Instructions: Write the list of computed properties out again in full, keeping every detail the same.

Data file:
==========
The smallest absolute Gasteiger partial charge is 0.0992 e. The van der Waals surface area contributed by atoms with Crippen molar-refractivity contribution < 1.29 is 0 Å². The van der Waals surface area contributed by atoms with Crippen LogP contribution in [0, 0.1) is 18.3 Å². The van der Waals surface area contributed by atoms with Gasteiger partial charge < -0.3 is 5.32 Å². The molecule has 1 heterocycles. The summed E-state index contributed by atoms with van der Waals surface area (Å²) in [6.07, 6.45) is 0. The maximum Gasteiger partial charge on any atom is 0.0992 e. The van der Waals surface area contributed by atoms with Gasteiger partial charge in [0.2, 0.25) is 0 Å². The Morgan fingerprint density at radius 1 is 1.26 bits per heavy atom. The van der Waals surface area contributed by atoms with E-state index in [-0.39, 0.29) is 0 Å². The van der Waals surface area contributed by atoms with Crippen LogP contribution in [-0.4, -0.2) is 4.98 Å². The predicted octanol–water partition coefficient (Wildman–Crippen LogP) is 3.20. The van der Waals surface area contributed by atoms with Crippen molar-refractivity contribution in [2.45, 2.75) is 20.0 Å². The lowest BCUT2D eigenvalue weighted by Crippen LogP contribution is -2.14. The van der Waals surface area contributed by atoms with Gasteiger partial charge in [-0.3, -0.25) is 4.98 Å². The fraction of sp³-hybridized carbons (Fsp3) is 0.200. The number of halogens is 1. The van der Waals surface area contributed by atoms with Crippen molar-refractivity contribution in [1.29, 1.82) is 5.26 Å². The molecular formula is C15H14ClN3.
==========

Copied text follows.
The smallest absolute Gasteiger partial charge is 0.0992 e. The van der Waals surface area contributed by atoms with Crippen molar-refractivity contribution < 1.29 is 0 Å². The van der Waals surface area contributed by atoms with Crippen LogP contribution in [0, 0.1) is 18.3 Å². The van der Waals surface area contributed by atoms with Gasteiger partial charge < -0.3 is 5.32 Å². The molecule has 1 heterocycles. The summed E-state index contributed by atoms with van der Waals surface area (Å²) in [6.07, 6.45) is 0. The maximum Gasteiger partial charge on any atom is 0.0992 e. The van der Waals surface area contributed by atoms with Gasteiger partial charge in [0.2, 0.25) is 0 Å². The Morgan fingerprint density at radius 1 is 1.26 bits per heavy atom. The van der Waals surface area contributed by atoms with E-state index in [-0.39, 0.29) is 0 Å². The van der Waals surface area contributed by atoms with Crippen LogP contribution in [-0.4, -0.2) is 4.98 Å². The predicted octanol–water partition coefficient (Wildman–Crippen LogP) is 3.20. The van der Waals surface area contributed by atoms with Crippen molar-refractivity contribution in [2.45, 2.75) is 20.0 Å². The lowest BCUT2D eigenvalue weighted by Crippen LogP contribution is -2.14. The van der Waals surface area contributed by atoms with Gasteiger partial charge in [-0.3, -0.25) is 4.98 Å². The fraction of sp³-hybridized carbons (Fsp3) is 0.200. The number of halogens is 1. The van der Waals surface area contributed by atoms with Crippen molar-refractivity contribution in [1.29, 1.82) is 5.26 Å². The molecular formula is C15H14ClN3.